The 1967 Six Day War was a significant turning point in Kanafani’s writing and political career. The pessimism and frustration embodied in his earlier works turned into a focus on creating change through active struggle.
His 1970 novella Returning to Haifa is set in the aftermath of the war and tells the story of a Palestinian couple, Sa’id and Safiyya, returning to their home in the city having been forced to leave it in 1948. They go back to look for their son, Khaldun, whom they left behind in Haifa during the Nakba, and find Miriam, a Jewish Holocaust survivor, living in their home. She is raising Khaldun as an Israeli Jew; he is a member of the Israeli Army and goes by the name “Dov”.
Khaldun/Dov stands in direct contrast to Said and Safiyya’s other son, Khalid, who is a fighter for the Fedayeen, the Palestinian freedom fighters. Said had previously forbidden Khalid from joining the Fedayeen, but after returning to Haifa, he gives his blessing. In this story, Kanafani sounds the call for armed resistance, while at the same time calling into question the fundamental structures of a “family” and a “home”.
As one of the foremost leaders of Palestinian resistance literature as well as the person who actually coined the term itself, Kanafani argued that Palestinian literature was deeply connected with international struggles against oppression, a theme common to other Palestinian literature such as the writing of legendary poet Mahmoud Darwish. This form of literature has also played an important role in keeping the Palestinian identity alive, especially between 1948 and 1967, when there was much less organised armed resistance than after the Six Day War. “Palestinian resistance literature, just like armed resistance, shapes a new circle in the historical series which practically has not been cut throughout the last half century in the Palestinian life,” wrote Kanafani.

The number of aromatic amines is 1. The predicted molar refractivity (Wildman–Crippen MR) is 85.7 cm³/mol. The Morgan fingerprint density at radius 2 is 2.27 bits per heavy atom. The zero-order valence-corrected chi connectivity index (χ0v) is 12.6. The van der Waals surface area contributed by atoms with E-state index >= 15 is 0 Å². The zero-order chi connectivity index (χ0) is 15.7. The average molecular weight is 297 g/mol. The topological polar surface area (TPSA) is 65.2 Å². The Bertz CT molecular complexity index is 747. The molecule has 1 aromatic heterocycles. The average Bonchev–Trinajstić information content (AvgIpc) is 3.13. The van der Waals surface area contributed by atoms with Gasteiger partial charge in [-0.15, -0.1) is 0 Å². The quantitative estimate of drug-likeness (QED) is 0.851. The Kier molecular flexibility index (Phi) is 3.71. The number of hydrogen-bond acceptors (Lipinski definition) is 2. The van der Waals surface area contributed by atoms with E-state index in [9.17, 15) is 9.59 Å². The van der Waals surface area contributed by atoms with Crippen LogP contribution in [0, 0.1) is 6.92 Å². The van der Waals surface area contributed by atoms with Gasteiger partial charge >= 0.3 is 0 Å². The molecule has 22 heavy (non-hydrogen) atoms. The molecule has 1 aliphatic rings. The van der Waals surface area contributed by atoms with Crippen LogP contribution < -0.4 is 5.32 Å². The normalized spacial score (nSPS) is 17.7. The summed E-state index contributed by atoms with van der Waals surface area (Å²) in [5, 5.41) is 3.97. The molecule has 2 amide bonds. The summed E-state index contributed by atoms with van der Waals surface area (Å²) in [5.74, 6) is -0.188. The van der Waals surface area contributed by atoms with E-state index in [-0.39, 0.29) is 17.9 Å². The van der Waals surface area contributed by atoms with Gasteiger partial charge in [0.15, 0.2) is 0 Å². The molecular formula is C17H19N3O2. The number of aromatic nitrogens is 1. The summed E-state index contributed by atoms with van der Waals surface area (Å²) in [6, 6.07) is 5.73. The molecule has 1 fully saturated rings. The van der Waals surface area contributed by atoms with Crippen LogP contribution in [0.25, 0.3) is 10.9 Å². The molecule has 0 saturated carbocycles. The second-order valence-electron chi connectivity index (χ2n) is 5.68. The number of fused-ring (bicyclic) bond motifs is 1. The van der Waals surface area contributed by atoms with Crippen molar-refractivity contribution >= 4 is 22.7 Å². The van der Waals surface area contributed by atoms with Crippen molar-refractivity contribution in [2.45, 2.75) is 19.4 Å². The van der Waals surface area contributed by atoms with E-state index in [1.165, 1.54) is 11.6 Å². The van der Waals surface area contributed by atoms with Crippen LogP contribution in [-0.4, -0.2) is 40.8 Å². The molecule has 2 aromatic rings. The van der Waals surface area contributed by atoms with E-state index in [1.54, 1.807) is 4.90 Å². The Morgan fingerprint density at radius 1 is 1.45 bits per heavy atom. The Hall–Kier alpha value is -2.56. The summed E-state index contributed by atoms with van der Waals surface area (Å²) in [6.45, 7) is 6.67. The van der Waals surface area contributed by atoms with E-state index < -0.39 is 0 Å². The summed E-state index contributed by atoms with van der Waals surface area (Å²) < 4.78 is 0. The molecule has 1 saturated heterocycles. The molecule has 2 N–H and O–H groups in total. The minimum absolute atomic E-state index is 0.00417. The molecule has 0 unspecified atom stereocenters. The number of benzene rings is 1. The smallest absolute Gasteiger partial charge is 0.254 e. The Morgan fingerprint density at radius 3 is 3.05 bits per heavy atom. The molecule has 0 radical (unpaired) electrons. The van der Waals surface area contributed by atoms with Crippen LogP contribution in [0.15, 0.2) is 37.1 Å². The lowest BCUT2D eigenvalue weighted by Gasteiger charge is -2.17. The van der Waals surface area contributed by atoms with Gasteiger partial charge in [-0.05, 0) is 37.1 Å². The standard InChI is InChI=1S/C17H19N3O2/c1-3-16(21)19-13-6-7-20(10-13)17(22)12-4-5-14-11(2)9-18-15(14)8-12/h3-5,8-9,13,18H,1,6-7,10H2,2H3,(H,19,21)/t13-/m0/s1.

After the war, he joined the PFLP and became its official spokesman. Two years later, he resigned from his editorial position at the Nasserist newspaper, Al-Anwar (The Illumination), to found Al-Hadaf (The Goal), the PFLP’s newspaper. He worked as its editor until his assassination.
As’ad AbuKhalil, a Lebanese-American political science professor at California State University, highlighted the impact of Al-Hadaf: “He [Kanafani] made Arab Marxist revolutionary ideas cool and trendy… combining art with literature, all for the purpose of the liberation of Palestine.”
Almost 50 years since his assassination, Ghassan Kanafani’s works and views have proven to be timeless as Arab youth continue to be inspired by his writings, both within and beyond their classes. At King’s Academy in Jordan, for example, all grade 10 students read his formative works Returning to Haifa and Men in the Sun as part of their English course entitled “Arabic Literature in a Global Context”. The class explores various themes such as identity, loss and political resistance.
Kanafani’s ideas on Palestinian identity and struggle form an essential part of the lessons, building a foundation for discussions on other types of political resistance around the world, from resisting the Qaddafi regime in Libya to fighting for gender equality in Nigeria. As he once said, “The Palestinian cause is not a cause for Palestinians only, but a cause for every revolutionary… as a cause of the exploited and oppressed masses in our era.”